|The city of Kyoto has well over a thousand
years of history as a commercial, religious and artistic urban center. As
a thriving metropolis developed over centuries, Kyoto has acquired a rich
cultural heritage derived from its citizenry of enterprising artisans,
entertainers, merchants, and shopkeepers, just as much as from the city's
more famous Emperors, warriors, poets and priests. Much of Japan's culture
has its beginnings in the city's economic and aesthetic initiatives and
achievements over the ages. Kyoto has, over time, inspired both great
beauty and spirituality as well as crude violence and destruction.
Founded in 794, after the capital first moved from Nara and then to Nagaoka, Kyoto's river basin location, surrounded on all but its southern side by forested mountains, was deemed both propitious and strategic. A grand capital, Heian-kyo (capital of peace and tranquility), was constructed on a rectilinear grid-iron pattern modelled on the Chinese capital, Xian. This early attempt at urban planning can still be seen in the street patterns to this day. However, little still remains from the glorious Heian period (794-1185), when Japanese culture first began to flower after its previous seeding from China and Korea. The sites of Shimogamo and Kamigamo shrines as well as Koryuji actually pre-date the founding of the capital but Byodoin in Uji, dating from 1053, and Shimo Daigo are two of the few structures in the city to survive from the Heian period unscathed by Kyoto's twin curses--fire and war.
The Heian era in Kyoto is associated with aristocratic and courtly elegance, art and poetry, literature and religious learning. Murasaki Shikibu's The Tale of Genji, the world's first novel and The Pillow Book of Sei Shonagun are enduring literary masterpieces of the period. Nison-in still commemorates the Heian literary heritage in its annual festival. The Tendai and Shingon sects of early Buddhism have their roots here, too. Tendai has its headquarters at Enryakuji on Mount Hiei whereas Toji Temple is an important Shingon establishment. Heian Shrine is a reduced replica of the original Imperial Palace, and Kyoto National Museum holds many artworks and sculpture from the period.
The intervening Kamakura (1185-1333), Muromachi (1333-1573) and Momoyama (1573-1598) periods are referred to as Japan's medieval age. They are a time of both calamitous destruction as well as stunning cultural achievement and growth. During the upheavals of the Kamakura period, which included the aborted invasions of the Mongols in 1274 and 1281, the differing Buddhist sects of Zen, Jodo, Jodo Shin and Nichiren mark their appearance. Kenninji was the first of Kyoto's many influential Zen Buddhist temples which include Nanzenji, Myoshinji and Daitokuji. Chion-in, with its massive gate is the headquarters of the Jodo sect and dates from 1234. Nishi Honganji founded later, in 1272, is now the center of the vast and prosperous Jodo Shin sect.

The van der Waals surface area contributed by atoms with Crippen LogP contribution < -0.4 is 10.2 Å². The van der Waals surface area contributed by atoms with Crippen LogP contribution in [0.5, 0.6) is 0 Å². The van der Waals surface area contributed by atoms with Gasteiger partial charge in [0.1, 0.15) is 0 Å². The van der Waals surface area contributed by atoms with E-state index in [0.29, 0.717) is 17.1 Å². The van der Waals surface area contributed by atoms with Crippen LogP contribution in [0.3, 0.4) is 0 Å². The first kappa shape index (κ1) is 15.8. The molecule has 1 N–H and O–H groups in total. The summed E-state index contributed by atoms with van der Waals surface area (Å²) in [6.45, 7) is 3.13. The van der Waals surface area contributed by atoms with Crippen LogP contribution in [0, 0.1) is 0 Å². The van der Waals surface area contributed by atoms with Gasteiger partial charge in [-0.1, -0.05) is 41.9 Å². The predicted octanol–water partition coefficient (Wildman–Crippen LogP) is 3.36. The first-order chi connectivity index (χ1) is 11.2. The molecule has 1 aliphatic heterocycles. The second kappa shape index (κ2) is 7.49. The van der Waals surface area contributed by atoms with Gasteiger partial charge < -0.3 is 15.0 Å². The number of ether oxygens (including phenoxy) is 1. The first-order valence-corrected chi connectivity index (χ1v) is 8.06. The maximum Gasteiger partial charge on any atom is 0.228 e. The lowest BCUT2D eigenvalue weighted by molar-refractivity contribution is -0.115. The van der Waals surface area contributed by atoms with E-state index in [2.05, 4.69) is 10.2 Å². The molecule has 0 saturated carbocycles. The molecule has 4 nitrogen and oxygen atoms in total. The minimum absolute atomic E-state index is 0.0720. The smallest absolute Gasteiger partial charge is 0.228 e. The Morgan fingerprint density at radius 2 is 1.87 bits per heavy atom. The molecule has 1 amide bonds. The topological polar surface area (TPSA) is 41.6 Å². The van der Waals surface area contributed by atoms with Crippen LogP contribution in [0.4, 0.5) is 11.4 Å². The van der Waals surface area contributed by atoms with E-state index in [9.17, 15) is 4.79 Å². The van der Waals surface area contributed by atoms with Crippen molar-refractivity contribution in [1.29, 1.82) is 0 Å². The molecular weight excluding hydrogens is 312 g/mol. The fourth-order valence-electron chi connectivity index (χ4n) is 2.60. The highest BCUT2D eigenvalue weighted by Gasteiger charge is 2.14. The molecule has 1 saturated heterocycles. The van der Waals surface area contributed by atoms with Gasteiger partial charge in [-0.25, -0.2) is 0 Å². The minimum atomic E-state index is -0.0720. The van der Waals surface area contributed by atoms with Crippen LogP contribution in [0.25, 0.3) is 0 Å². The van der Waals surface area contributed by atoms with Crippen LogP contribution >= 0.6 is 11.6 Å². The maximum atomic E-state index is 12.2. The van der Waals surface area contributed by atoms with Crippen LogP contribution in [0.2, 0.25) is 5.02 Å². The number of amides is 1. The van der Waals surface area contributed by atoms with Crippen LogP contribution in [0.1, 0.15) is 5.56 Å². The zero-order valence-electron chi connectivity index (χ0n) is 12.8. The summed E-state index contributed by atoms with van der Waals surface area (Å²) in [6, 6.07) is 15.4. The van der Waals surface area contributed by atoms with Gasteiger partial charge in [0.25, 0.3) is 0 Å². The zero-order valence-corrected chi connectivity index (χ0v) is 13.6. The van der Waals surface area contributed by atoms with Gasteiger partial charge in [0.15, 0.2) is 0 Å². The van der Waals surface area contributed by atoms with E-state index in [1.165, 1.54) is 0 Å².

The Muromachi period began with Kyoto under the control of the Ashikaga shogunate. It represents a further high point in Kyoto's cultural patronage and aesthetic achievement. The beautiful and lavish Golden Pavilion (Kinkakuji, pictured above), the more contemplative Silver Pavilion (Ginkakuji) as well as many of Kyoto's most famous arts, such as ikebana flower arrangment, Noh drama, tea ceremony and landscaped gardens, including the exquisite Daisen-in date from this time. Unfortunately, the end of this epoch saw the destruction of much of the city in the disasterous Onin War (1467-77).
The brief and violent Momoyama period commenced with warlord Oda Nobunaga seizing power in Kyoto and beginning the process of pacifying and uniting the country before his assassination in Honnoji Temple in 1582. He was followed by Toyotomi Hideyoshi and Tokugawa Ieyasu who completed their predecessor's work of stabilizing the nation by the brutal expedient of eliminating all possible opponents. Again, this brief period of strife and political intrigue gave rise to another great explosion of cultural achievement and artistic production, with emphasis this time on lavish color, flamboyance and opulence, particularly in the fine arts and in artecrafts, such as textiles and ceramics. Hideyoshi began the rebuilding of the previously devastated city by moving many of the surviving temples to the area of town now known as Teramachi (home of Shokokuji), and his successor Ieyasu completed the massive and sumptuously decorated Nijo Castle as a symbol of his new authority and wealth.
The Edo period (1600-1868) may have witnessed the transfer of political power to Edo (later Tokyo) but the long years of peace and stability saw Kyoto grow as a cultural and commercial center, as the merchant class organized themselves into self-sufficient communities known as cho or machi and began to develop and patronize the arts and crafts for which the city is forever linked. Architecture, ceramics, confectionary, cuisine, dolls, gardening, geisha, incense, kabuki, kimono-weaving, lacquerware, paper-making, sake-brewing, tea ceremony and wood-block printing all flourished during this time, until a large part of the wooden city was again destroyed, this time by a freak fire, in 1788. The collapse of the Tokugawa shogunate saw more violence and destruction in and around Kyoto between the return of a resurgent West in 1853 and the new order of the Meiji period (1868-1912).
The capital was formally transferred to Edo (now Tokyo) in 1868, but Kyoto was not left behind in the wave of modernization and industrialization that was sweeping the country, as the many fine surviving Meiji-era buildings and monuments testify. Thankfully unlike much of the rest of Japan, Kyoto was spared destruction in World War II. For the visitor today, the ancient temples, gardens, inns and palaces remain like delightful microcosms to delight the traveller in search of the aesthetic wonders of the Japan that was...and still is in Kyoto.